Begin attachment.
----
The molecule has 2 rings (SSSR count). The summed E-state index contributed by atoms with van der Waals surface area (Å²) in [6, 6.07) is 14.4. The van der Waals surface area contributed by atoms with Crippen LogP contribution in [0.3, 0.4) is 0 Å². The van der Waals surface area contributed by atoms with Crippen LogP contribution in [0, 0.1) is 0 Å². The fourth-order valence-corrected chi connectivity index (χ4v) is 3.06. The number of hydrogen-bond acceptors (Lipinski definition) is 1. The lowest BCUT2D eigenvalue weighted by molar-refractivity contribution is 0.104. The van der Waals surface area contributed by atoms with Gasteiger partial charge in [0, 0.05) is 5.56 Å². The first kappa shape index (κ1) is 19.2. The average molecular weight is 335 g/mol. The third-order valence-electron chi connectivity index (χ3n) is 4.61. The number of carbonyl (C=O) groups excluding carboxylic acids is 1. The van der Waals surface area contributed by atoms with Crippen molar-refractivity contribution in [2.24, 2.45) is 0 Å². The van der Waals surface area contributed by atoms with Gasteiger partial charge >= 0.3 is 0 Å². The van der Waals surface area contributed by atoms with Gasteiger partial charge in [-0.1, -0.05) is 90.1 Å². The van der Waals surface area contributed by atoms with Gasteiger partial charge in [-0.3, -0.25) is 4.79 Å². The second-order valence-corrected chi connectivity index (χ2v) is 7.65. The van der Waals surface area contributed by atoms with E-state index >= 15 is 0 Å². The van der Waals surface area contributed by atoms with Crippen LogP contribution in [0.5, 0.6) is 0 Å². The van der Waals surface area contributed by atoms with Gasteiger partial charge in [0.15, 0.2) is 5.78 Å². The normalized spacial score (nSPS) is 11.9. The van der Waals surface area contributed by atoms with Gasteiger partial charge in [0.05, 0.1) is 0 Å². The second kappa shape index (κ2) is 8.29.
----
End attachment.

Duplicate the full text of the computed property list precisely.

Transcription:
The molecule has 2 rings (SSSR count). The summed E-state index contributed by atoms with van der Waals surface area (Å²) in [6, 6.07) is 14.4. The van der Waals surface area contributed by atoms with Crippen LogP contribution in [0.3, 0.4) is 0 Å². The van der Waals surface area contributed by atoms with Crippen LogP contribution in [0, 0.1) is 0 Å². The fourth-order valence-corrected chi connectivity index (χ4v) is 3.06. The number of hydrogen-bond acceptors (Lipinski definition) is 1. The lowest BCUT2D eigenvalue weighted by molar-refractivity contribution is 0.104. The van der Waals surface area contributed by atoms with Gasteiger partial charge in [0, 0.05) is 5.56 Å². The first kappa shape index (κ1) is 19.2. The average molecular weight is 335 g/mol. The third-order valence-electron chi connectivity index (χ3n) is 4.61. The number of carbonyl (C=O) groups excluding carboxylic acids is 1. The van der Waals surface area contributed by atoms with Crippen molar-refractivity contribution in [2.24, 2.45) is 0 Å². The van der Waals surface area contributed by atoms with Gasteiger partial charge >= 0.3 is 0 Å². The van der Waals surface area contributed by atoms with Gasteiger partial charge in [-0.1, -0.05) is 90.1 Å². The van der Waals surface area contributed by atoms with Gasteiger partial charge in [-0.3, -0.25) is 4.79 Å². The second-order valence-corrected chi connectivity index (χ2v) is 7.65. The van der Waals surface area contributed by atoms with E-state index >= 15 is 0 Å². The van der Waals surface area contributed by atoms with Crippen LogP contribution in [0.5, 0.6) is 0 Å². The van der Waals surface area contributed by atoms with Gasteiger partial charge in [0.15, 0.2) is 5.78 Å². The normalized spacial score (nSPS) is 11.9. The van der Waals surface area contributed by atoms with Gasteiger partial charge in [0.05, 0.1) is 0 Å². The second kappa shape index (κ2) is 8.29.